Submission: Coronavirus and the Gendered Economic Impact

Date Posted: Tuesday 23rd June 2020

The UK Women’s Budget Group has made a submission to the Women and Equalities Select Committee inquiry into the unequal impact of Coronavirus: the gendered economic impact.

You can read more about the inquiry here. 

You can read our submission here. 

Summary

  • Women are statistically more likely to be low paid key workers. Early research suggests that women may have been more likely to be furloughed, mothers appear to have been more likely to have lost their jobs than fathers and to be carrying a greater burden of unpaid work under lockdown. This, combined with pre-existing inequalities and discrimination, heightens their chances of redundancy and unemployment as the furlough scheme ends.
  • Combined with pre-existing inequalities of gender, race and disability these dynamics are already impacting women’s labour market enrolment, the gender pay gap and economic inequalities between different groups of women including levels of poverty and debt.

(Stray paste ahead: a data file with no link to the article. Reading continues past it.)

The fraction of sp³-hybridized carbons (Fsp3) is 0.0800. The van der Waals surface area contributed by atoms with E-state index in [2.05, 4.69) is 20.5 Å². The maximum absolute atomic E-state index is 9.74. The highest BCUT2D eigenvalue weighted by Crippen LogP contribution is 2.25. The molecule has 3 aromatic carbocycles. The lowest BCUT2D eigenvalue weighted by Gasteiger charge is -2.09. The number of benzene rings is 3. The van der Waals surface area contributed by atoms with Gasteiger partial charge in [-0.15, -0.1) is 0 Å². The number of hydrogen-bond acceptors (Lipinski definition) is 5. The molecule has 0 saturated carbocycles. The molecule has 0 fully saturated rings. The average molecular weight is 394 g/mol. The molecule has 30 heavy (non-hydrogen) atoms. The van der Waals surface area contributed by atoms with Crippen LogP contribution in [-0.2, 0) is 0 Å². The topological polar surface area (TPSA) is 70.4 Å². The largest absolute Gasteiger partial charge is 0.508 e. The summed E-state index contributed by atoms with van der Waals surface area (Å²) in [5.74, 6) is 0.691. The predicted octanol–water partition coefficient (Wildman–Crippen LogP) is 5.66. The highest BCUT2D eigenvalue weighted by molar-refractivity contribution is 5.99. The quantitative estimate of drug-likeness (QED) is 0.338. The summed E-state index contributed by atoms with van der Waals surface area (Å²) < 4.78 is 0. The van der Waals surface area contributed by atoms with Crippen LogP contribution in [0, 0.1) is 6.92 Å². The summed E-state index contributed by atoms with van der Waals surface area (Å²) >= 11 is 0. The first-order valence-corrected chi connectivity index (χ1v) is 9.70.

• The Government’s response to the crisis has failed to take account of caring responsibilities and pre existing issues of low pay, insecure employment and poverty.
  • Without dramatic action, especially in the care and social security systems, the Covid-19 pandemic is likely to set back economic equality between women and men decades. BAME, disabled and migrant women are at increased risk. WBG makes a series of recommendations for action at the end of this submission.

Summary statistics

  • Women are five percentage points more likely than men to have been made unemployed during the Covid-19 lockdown, as well as more likely to have been furloughed.
  • Data from Turn2Us suggests a 15% increase in the gender pay gap in April alone. At the same time gender pay gap reporting has been suspended. For some women, the gender pay gap is a matter of survival as well as equality.
  • 5% of women compared with 10.6% of men are not eligible for sick pay due to low earnings, limiting their ability to self-isolate without financial hardship.
  • Women are doing double the amount of unpaid care work under lockdown than men.

You can read more about the inquiry here. 

You can read our submission here.